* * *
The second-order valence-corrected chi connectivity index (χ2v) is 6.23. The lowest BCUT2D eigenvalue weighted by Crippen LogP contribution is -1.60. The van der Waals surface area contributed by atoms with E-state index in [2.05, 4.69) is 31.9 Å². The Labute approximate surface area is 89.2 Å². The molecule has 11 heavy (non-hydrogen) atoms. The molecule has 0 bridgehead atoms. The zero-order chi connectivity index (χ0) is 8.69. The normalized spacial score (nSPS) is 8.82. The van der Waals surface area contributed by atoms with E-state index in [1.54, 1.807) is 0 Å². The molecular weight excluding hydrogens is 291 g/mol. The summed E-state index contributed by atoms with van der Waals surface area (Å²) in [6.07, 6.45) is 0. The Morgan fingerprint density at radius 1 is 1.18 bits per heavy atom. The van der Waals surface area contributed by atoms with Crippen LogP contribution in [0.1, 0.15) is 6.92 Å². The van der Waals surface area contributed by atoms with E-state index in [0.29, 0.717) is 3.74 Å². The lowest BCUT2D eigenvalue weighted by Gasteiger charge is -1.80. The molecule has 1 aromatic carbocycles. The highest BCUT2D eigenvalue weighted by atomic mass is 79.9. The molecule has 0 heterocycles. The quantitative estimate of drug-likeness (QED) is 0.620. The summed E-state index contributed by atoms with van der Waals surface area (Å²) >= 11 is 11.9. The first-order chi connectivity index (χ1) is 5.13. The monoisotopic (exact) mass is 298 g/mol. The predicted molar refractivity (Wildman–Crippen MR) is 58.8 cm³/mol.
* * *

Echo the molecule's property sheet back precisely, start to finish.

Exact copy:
The second-order valence-corrected chi connectivity index (χ2v) is 6.23. The lowest BCUT2D eigenvalue weighted by Crippen LogP contribution is -1.60. The van der Waals surface area contributed by atoms with E-state index in [2.05, 4.69) is 31.9 Å². The Labute approximate surface area is 89.2 Å². The molecule has 11 heavy (non-hydrogen) atoms. The molecule has 0 bridgehead atoms. The zero-order chi connectivity index (χ0) is 8.69. The normalized spacial score (nSPS) is 8.82. The van der Waals surface area contributed by atoms with E-state index in [1.54, 1.807) is 0 Å². The molecular weight excluding hydrogens is 291 g/mol. The summed E-state index contributed by atoms with van der Waals surface area (Å²) in [6.07, 6.45) is 0. The Morgan fingerprint density at radius 1 is 1.18 bits per heavy atom. The van der Waals surface area contributed by atoms with Crippen LogP contribution in [0.1, 0.15) is 6.92 Å². The van der Waals surface area contributed by atoms with E-state index in [0.29, 0.717) is 3.74 Å². The lowest BCUT2D eigenvalue weighted by Gasteiger charge is -1.80. The molecule has 1 aromatic carbocycles. The highest BCUT2D eigenvalue weighted by atomic mass is 79.9. The molecule has 0 heterocycles. The quantitative estimate of drug-likeness (QED) is 0.620. The summed E-state index contributed by atoms with van der Waals surface area (Å²) >= 11 is 11.9. The first-order chi connectivity index (χ1) is 5.13. The monoisotopic (exact) mass is 298 g/mol. The predicted molar refractivity (Wildman–Crippen MR) is 58.8 cm³/mol.